In the interim Budget, the government has unveiled two programmes providing economic assistance to the needy sections of society. These include the income support scheme for small farmers and a new pension scheme for low-earning workers in the unorganised sector. Under the Pradhan Mantri Kisan Samman Nidhi (PM-KISAN), the government will be providing direct income support at the rate of Rs 6,000 per year to vulnerable landholding farmer families having cultivable land up to 2 hectares. PM-KISAN is expected to cover 120 million small and marginal farmers and cost Rs 75,000 crore annually. For the unorganised sector workers with a monthly income of up to Rs 15,000, the government has unveiled a mega pension scheme called Pradhan Mantri Shram-Yogi Maandhan. This pension policy will provide them an assured monthly pension of Rs 3,000 from the age of 60 on a monthly contribution ranging from Rs 55 to Rs 100 during their working age.
However, both these programmes are likely to face serious implementation hurdles. In the PM-KISAN payout, for instance, the key element is land ownership records. According to figures on the website of the Union Department of Land Resources, just 15 states and Union territories have completed over 95 per cent digitisation of land records. So over half the states are likely to struggle in implementing the scheme. Moreover, in most states, updating these land records continues to be a major problem. It is well known that poor land records, including benami property, are an endemic problem in most states. If, as expected, the government pushes through two instalments of PM-KISAN, of Rs 2,000 each, before the general elections in May this year, one cannot rule out considerable exclusion and inclusion errors. This will lead to predictable discontent. Also, linking farm income support to land ownership will lead to excluding landless labourers and tenant farmers, potentially creating further social tensions.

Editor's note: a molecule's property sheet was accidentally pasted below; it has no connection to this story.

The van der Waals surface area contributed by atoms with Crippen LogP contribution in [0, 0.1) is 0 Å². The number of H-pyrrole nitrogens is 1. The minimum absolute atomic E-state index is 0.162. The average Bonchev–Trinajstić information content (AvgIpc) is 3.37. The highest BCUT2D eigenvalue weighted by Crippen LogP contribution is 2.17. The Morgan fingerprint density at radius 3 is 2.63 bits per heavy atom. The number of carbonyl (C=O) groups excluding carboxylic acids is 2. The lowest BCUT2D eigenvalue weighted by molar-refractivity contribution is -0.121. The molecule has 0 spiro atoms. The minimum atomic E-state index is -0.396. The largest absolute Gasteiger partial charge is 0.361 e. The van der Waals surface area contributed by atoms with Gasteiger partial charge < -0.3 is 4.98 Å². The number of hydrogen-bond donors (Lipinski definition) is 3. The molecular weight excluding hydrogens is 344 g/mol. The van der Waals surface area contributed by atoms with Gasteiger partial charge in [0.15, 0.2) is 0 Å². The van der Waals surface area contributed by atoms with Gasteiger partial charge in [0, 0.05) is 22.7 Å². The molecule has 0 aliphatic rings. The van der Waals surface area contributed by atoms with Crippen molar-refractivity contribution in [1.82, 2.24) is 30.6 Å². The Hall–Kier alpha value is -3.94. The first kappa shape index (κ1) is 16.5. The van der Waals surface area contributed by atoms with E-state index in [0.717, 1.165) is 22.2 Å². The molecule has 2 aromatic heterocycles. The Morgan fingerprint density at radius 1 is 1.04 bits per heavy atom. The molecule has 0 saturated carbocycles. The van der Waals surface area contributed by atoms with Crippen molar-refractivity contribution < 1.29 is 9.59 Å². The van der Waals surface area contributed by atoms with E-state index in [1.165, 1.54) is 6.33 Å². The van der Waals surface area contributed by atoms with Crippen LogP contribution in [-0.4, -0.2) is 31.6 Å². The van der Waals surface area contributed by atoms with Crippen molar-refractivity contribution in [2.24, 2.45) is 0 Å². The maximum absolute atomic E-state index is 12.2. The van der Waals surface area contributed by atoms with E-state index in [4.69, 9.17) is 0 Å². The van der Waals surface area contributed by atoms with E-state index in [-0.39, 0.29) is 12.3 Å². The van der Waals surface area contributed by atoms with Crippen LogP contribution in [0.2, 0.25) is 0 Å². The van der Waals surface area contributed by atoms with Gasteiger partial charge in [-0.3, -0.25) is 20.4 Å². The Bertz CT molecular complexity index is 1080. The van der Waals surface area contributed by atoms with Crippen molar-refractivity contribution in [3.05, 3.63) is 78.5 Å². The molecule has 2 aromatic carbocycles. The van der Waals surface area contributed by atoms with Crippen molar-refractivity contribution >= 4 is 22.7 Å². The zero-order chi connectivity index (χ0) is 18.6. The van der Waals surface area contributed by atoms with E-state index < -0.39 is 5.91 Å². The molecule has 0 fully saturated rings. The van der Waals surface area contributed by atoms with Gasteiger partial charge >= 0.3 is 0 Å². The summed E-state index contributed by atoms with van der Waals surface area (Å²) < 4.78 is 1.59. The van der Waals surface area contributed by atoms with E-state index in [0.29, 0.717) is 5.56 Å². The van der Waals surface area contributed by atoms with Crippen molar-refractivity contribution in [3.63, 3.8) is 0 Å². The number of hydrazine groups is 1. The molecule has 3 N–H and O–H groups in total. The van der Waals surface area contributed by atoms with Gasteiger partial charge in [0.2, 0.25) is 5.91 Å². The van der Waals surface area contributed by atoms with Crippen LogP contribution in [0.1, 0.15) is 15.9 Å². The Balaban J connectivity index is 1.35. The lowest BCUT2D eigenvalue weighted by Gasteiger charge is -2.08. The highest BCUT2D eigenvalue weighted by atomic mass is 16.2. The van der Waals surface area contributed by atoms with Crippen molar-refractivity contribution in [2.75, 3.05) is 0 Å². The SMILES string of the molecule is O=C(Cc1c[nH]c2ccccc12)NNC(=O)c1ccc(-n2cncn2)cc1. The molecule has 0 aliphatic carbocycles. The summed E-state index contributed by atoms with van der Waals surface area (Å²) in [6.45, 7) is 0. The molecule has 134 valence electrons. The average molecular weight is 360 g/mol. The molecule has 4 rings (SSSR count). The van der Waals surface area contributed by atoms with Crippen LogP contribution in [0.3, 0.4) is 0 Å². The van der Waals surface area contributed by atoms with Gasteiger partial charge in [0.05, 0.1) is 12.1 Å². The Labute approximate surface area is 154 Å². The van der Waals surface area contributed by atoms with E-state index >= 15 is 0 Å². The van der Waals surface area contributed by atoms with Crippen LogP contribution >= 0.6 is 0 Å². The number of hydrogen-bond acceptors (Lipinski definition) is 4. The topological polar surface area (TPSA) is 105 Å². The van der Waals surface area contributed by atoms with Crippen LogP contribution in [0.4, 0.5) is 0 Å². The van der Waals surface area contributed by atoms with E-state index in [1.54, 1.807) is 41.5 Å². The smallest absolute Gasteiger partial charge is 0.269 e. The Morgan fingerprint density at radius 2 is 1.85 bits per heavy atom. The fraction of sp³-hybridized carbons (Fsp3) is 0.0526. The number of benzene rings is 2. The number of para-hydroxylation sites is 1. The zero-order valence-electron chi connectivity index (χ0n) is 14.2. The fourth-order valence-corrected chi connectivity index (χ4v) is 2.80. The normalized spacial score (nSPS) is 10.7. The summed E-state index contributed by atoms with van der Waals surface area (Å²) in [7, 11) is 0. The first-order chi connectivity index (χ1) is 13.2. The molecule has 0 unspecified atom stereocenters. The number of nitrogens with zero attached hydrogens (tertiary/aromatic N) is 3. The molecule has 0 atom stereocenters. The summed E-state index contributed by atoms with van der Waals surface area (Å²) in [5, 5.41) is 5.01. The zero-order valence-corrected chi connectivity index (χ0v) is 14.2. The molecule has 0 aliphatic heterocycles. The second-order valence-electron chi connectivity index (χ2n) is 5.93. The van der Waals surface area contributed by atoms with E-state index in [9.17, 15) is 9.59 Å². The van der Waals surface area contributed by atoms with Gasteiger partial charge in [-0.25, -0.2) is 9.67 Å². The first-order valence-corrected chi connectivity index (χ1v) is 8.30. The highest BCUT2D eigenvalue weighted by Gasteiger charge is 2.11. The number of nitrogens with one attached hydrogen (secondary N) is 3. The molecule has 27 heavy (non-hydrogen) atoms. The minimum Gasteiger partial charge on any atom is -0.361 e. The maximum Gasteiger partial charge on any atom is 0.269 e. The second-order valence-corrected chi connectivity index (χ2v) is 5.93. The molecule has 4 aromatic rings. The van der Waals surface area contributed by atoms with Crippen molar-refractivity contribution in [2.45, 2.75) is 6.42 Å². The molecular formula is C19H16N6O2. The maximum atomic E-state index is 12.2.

Similarly, there are practical problems in implementing the Pradhan Mantri Shram-Yogi Maandhan as well. For one, identifying the beneficiary is a complicated process. While the government has said it will depend on self-certification, verifying the correctness of claims will be a humongous task. To prevent misuse of the scheme, the government, which has to make a matching contribution to the pension fund, has to put in a mechanism to properly identify the beneficiaries. Moreover, what happens when a beneficiary who is earning less than Rs 15,000 per month now starts earning more than the threshold in the future? Another tricky aspect is that the monthly pension is pegged at Rs 3,000, which is double the minimum pension in the organised sector. As such, the scheme puts the workers in the formal sector at a disadvantage and creates a disincentive towards formalisation of the economy. Given the hurdles in identifying beneficiaries, it is unclear why the government could not channel this help via the Public Provident Fund scheme instead of launching a scheme. The redeeming feature, however, is that the government did not give in to the ultra-populist pressure from the Rahul Gandhi-led Congress party, which has announced a minimum income guarantee scheme for all Indians if it came to power after the Lok Sabha elections.
via Implementation worries | Business Standard Editorials